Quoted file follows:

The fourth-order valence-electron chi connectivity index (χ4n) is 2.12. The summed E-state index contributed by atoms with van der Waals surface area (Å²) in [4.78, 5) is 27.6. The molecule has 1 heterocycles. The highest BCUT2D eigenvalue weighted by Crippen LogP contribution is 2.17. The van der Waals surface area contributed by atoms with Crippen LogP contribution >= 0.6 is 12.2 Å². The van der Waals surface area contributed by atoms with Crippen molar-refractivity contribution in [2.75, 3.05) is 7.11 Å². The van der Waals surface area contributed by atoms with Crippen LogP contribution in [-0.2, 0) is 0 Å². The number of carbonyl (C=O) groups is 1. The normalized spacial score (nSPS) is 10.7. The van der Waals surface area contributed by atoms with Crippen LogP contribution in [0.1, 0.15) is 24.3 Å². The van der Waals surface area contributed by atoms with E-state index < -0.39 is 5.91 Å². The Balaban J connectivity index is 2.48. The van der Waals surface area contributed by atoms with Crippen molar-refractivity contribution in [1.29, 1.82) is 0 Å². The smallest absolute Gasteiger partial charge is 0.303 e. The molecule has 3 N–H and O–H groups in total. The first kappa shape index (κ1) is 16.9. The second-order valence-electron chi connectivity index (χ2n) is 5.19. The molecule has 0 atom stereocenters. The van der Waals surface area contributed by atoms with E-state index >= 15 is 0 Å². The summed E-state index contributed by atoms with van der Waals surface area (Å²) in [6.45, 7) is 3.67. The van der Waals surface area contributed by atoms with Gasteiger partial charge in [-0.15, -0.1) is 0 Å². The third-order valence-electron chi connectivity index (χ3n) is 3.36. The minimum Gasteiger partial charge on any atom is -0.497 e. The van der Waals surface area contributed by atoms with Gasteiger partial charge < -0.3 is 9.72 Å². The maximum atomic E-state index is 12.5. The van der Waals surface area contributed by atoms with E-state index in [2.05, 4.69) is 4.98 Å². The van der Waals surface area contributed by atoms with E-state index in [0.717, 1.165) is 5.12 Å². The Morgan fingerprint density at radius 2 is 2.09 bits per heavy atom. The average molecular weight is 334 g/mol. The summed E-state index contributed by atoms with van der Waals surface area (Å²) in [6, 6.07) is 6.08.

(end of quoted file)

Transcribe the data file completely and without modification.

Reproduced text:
The fourth-order valence-electron chi connectivity index (χ4n) is 2.12. The summed E-state index contributed by atoms with van der Waals surface area (Å²) in [4.78, 5) is 27.6. The molecule has 1 heterocycles. The highest BCUT2D eigenvalue weighted by Crippen LogP contribution is 2.17. The van der Waals surface area contributed by atoms with Crippen LogP contribution >= 0.6 is 12.2 Å². The van der Waals surface area contributed by atoms with Crippen molar-refractivity contribution in [2.75, 3.05) is 7.11 Å². The van der Waals surface area contributed by atoms with Crippen LogP contribution in [-0.2, 0) is 0 Å². The number of carbonyl (C=O) groups is 1. The normalized spacial score (nSPS) is 10.7. The van der Waals surface area contributed by atoms with Crippen LogP contribution in [0.1, 0.15) is 24.3 Å². The van der Waals surface area contributed by atoms with E-state index < -0.39 is 5.91 Å². The Balaban J connectivity index is 2.48. The van der Waals surface area contributed by atoms with Crippen molar-refractivity contribution in [1.29, 1.82) is 0 Å². The smallest absolute Gasteiger partial charge is 0.303 e. The molecule has 3 N–H and O–H groups in total. The first kappa shape index (κ1) is 16.9. The second-order valence-electron chi connectivity index (χ2n) is 5.19. The molecule has 0 atom stereocenters. The van der Waals surface area contributed by atoms with E-state index >= 15 is 0 Å². The summed E-state index contributed by atoms with van der Waals surface area (Å²) in [6.45, 7) is 3.67. The van der Waals surface area contributed by atoms with Gasteiger partial charge in [-0.15, -0.1) is 0 Å². The third-order valence-electron chi connectivity index (χ3n) is 3.36. The minimum Gasteiger partial charge on any atom is -0.497 e. The van der Waals surface area contributed by atoms with Gasteiger partial charge < -0.3 is 9.72 Å². The maximum atomic E-state index is 12.5. The van der Waals surface area contributed by atoms with E-state index in [2.05, 4.69) is 4.98 Å². The van der Waals surface area contributed by atoms with E-state index in [0.717, 1.165) is 5.12 Å². The Morgan fingerprint density at radius 2 is 2.09 bits per heavy atom. The average molecular weight is 334 g/mol. The summed E-state index contributed by atoms with van der Waals surface area (Å²) in [6, 6.07) is 6.08.